BOULDER, Colo. - David Sanchez of Racine has been named one of 10 national winners of the Gloria Barron Prize for Young Heroes. The Barron Prize honors outstanding young leaders who have made a significant positive difference to people and our planet. Barron Prize winners each receive $2,500 to be applied to their higher education or to their service project.
Sanchez founded Job-Link Racine to connect homeless and low-income teens with part-time job opportunities. He began his work at age 14, when he locked eyes one evening with a homeless man on a corner as his mom drove him to his job at a restaurant. Later that night, Sanchez asked his mom to return to the same corner, hoping to hand over his night's tips to the man, but he was gone. Soon after, Sanchez applied for a grant to study the issue of homelessness, and was disheartened to learn of the high number of homeless children in the county. He began sharing his research with the media and in community forums, and started volunteering at shelters. Knowing the importance of his own part-time job in his life, Sanchez decided "to find jobs for teenage kids who could really use a break in life." He developed partnerships with high school counselors and businesses, and began offering sessions at the local library where teens could get help with job applications. Sanchez was awarded a $10,000 grant from Best Buy/Youth Venture to help applicants with clothing, training and transportation. He has gone to bat for dozens of teens, placing them in jobs that, for many, have proven to be turning points in their lives. During the summer of 2009, Sanchez was asked by the local Workforce Development Center to partner with them in offering a youth summer employment program. The program was so successful (800 youth interviewed, with 220 of them placed in jobs), that it was deemed a national model, and Sanchez traveled with Workforce staff across the country, leading workshops on the program.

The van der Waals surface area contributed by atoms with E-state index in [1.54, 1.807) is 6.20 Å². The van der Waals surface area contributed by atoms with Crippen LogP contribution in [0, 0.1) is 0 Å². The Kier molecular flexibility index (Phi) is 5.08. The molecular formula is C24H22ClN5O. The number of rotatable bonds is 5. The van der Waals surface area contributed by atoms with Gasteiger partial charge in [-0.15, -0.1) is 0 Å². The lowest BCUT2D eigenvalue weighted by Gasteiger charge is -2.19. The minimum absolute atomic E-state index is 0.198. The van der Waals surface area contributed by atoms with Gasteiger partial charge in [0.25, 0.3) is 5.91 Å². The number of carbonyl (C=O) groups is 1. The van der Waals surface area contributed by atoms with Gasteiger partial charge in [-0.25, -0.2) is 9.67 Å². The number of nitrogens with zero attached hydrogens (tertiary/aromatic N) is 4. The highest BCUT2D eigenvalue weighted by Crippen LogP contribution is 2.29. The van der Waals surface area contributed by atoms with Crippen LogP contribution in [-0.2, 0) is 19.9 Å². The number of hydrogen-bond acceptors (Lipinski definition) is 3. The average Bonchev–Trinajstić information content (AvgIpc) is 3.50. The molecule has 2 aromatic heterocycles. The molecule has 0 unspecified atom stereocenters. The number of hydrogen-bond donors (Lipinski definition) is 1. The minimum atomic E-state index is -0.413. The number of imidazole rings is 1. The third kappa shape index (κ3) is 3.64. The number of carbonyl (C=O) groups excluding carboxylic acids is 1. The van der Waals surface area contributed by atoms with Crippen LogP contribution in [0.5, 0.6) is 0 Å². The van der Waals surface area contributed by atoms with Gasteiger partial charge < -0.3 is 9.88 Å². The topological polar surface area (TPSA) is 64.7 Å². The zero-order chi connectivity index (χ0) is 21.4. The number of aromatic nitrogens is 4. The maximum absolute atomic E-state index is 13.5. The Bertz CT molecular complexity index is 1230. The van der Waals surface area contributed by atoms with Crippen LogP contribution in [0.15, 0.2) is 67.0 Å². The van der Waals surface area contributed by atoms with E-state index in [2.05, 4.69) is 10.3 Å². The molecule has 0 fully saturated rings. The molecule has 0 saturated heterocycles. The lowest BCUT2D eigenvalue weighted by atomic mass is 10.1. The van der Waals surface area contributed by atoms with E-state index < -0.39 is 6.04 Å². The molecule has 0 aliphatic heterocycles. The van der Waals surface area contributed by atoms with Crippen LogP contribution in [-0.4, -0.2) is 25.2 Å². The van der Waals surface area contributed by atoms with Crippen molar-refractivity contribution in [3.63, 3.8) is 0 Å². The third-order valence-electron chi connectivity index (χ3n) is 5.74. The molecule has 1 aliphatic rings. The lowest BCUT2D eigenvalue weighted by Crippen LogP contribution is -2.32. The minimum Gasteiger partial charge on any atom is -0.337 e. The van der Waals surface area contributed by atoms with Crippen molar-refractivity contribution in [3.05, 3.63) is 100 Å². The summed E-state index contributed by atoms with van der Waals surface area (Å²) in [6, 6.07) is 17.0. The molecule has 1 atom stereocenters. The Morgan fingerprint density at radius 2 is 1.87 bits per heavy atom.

"I often think back to the night this all began, when I encountered that homeless man on the corner," says David. "He showed me the enormous disparities in our communities and the importance for each of us to find solutions, rather than look uncomfortably at the problems and head in the opposite direction."
The Barron Prize was founded in 2001 by author T.A. Barron and was named for his mother, Gloria. Each year, the Barron Prize selects 10 winners nationwide. Half of the winners have focused on helping their communities and fellow human beings; half have focused on protecting the health and sustainability of the environment.
"Nothing is more inspiring than stories about heroic people who have truly made a difference to the world," says Barron. "And we need our heroes today more than ever. Not celebrities, but heroes - people whose character can inspire us all. That is the purpose of the Gloria Barron Prize: to share positive examples of heroism with as many young people as possible."
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